Utensils of Cambodia

In general, most Cambodian homes have no dining tables nor metallic pots and pans. For cooking, people use clay pots. Stoves are made by putting 3 stones in a triangular shape, while ladles are fashioned from coconut shells. People use plates imported from China to put rice on them while using cones specially made from large tree leaves to hold soup and broth. For spoons, they also use tree leaves. After each use, the leaves are discarded. The foods which people offer to gods or deities are also placed on tree leaves.

Utensils of Cambodia Photo Gallery

People eat with their bare hands; hence, they usually place a silver bowl water container nearby to wet their fingers so that the rice wouldn’t stick onto them. As for wine, they use bronze cup. For those who could not afford to have silver or bronze utensils, they would use clay potteries. Court officials usually use silver or gold water containers. On the occasion of national festivities, gold utensils are being use in a very special way. Decorative mats imported from Meng-jiv, China, are very popular for household uses. Sometimes, people use dried tiger’s, leopard’s, or stag’s skins as mats.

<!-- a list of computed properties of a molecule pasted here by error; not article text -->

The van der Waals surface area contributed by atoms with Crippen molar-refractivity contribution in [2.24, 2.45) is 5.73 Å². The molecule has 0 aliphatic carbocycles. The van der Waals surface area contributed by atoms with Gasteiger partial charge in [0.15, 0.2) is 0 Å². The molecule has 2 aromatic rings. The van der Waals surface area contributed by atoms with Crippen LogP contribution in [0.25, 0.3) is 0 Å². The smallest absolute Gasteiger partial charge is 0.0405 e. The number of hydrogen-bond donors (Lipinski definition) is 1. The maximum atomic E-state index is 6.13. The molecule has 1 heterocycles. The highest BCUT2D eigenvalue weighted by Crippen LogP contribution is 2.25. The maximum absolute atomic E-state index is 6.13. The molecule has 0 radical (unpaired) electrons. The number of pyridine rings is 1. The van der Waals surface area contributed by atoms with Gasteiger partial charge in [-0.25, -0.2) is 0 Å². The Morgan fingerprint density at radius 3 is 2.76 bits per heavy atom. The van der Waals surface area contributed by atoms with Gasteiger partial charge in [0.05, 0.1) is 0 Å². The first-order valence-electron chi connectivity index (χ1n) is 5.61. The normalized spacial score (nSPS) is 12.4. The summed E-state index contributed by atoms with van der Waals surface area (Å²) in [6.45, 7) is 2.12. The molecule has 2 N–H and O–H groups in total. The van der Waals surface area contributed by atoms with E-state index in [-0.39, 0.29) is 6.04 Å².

Recently, low dining tables have been introduced for household uses. People sleep on mats made of bamboo weaving. However, some people begin using beds imported from China. People use a piece of cloth to cover their foods to keep flies and other insects away. In the palace, they use silk or embroidery clothes which traders brought as gifts to the monarch. The Cambodians do not use mills to hash rice. They use mortars and pestles.


To make a carriage, people must first find a pole with a perfect curve in the middle. On each end of the pole, gold or silver was embossed along with intricate carving. At about two feet from each end of the pole, a metal hinge is bolded into the wood to form a hook where a hammock-like carriage seat is attached to it. The rider would sit in that hammock, whereas two people are needed to carry it around. Along with the carriage, there is also a sort of portable tent which made from embroidered colorful clothes. Four people would carry that tent next to the carriage in order to provide shade for the person riding in the carriage. For long distance travel, people would ride on ox cart, on elephant, or horseback. Ox carts in this country look similar to those being used in neighboring states. However, people ride on elephants or horses without any saddle.

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